Turner did not disappoint as the focal point of the team’s offense, running the ball 164 times for 1,429 yards and 33 TDs with another 163 yards coming on 15 receptions that resulted in a pair of additional scores.

The senior faced added pressure in the middle of the season when junior quarterback Hayden Helm went down with an injury.

“After Week 4, we moved (Turner) to quarterback due to injury, and at halftime of the Lyndon game I pulled him aside and I told him I was putting this season on his shoulders,” McMillian said. “He understood and wanted the challenge, and he excelled.”

Turner went 16 for 28 with 190 yards and a TD over the course of the rest of the season, splitting time with Helm after the junior returned in Week 7. 

On defense Turner had by far his best season of his career, tallying 91 tackles, a sack, four pass deflections, two interceptions, and two fumble recoveries.

“Bryson played safety for us and made our defensive calls,” McMillian said. “He’s so fast he made plays all over the field, leading our team in tackles.”

Madison finished the season 6-4, with the four losses coming against teams with a combined record of 38-9. Turner missed Week 8, a game the Bulldogs lost to Chase County, with an injury, but the senior playmaker came back strong in the first round of the playoffs against a 6-2 Oswego team, winning 56-32.

Despite losing in the next round to a Little River team that went on to play in the state title game, he left a strong impression, even hobbled by injury.

“When we played them this year we knew he would be a major factor in every phase of the game,” Oswego head coach Matt Fowler said. “We scored on our first possession and it was time to send the kickoff team out. We have a very good kicker who regularly kicks it to the end zone. He got off a good kick and Turner backed up and had the presence of mind to keep his back heel up hovering over the goal line when he caught the ball. He raced down the field quickly and you could tell we hadn’t faced anybody with that kind of speed. He is a tremendous player and plays the game the right way. I was really impressed also with the way he toughed things out through injury this season.”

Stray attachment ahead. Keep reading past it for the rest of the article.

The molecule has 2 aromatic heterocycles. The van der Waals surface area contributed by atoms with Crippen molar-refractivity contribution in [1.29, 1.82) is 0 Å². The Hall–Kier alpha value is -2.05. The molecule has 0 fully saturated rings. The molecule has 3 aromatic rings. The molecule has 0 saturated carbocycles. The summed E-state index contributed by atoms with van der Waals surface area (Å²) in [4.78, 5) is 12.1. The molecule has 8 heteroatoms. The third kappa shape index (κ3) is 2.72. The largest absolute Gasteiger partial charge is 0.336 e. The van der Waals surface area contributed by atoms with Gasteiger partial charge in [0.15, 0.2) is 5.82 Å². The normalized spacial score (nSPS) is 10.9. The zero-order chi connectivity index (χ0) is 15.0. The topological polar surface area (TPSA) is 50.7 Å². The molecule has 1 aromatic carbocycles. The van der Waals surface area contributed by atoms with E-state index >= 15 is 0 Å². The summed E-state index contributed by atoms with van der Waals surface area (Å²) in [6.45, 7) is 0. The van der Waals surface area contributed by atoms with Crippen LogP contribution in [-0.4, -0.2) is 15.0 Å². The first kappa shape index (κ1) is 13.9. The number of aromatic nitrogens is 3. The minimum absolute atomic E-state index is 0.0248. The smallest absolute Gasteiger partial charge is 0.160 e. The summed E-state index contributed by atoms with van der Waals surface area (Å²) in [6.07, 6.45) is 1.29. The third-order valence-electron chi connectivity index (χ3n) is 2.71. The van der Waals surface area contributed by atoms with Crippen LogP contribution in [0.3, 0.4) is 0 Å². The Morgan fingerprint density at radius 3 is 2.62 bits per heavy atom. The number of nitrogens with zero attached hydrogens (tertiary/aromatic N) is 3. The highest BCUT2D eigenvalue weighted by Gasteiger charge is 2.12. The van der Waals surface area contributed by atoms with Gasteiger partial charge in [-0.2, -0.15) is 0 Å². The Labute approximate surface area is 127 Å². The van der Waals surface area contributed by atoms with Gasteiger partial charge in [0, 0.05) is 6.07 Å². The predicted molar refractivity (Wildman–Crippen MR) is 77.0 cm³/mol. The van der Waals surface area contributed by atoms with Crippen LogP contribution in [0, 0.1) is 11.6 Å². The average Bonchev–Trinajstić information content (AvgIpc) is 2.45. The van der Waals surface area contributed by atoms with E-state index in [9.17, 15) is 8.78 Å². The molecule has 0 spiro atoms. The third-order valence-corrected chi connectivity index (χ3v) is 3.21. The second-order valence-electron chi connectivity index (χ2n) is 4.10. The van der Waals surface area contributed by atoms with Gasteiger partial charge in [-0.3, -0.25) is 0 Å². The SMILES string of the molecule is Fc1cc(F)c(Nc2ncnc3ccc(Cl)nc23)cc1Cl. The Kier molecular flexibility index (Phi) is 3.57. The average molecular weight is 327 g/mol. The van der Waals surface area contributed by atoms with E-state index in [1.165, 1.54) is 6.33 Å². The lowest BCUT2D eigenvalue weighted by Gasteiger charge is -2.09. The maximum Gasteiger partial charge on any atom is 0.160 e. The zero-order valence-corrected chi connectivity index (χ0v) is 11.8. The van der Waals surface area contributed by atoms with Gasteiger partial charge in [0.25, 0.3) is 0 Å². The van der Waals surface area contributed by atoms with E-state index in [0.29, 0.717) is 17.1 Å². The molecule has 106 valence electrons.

Football is just one sport where Turner’s speed pays dividends. Later this spring the senior will work on his third straight 1A state title in the 100-meter dash, and second straight in the 200.

Adding to that, it’s rare to find Turner doing anything other than working hard.

“Bryson has never been a huge vocal leader, however he has always led by example in everything he does on and off of the field,” McMillian said. “His teammates see how hard he works in the offseason and how hard he practices and plays on Friday nights, and that’s contagious.”

Turner, who holds a 4.0 GPA, is considering a few options post-graduation, with running track and potentially playing football at Emporia State as his current front-runner.

“Bryson is a one of a kind young man,” McMillian said. “Obviously we will miss his speed, athleticism and leadership  on the field, but what makes him unique is how humble he has always been. He has never really cared about post season honors or stats, he just wants the team to be successful as possible. We will also miss how fun he made practice, he always brought energy and lightened the mood of every practice. It has been a pleasure coaching him the last four years.”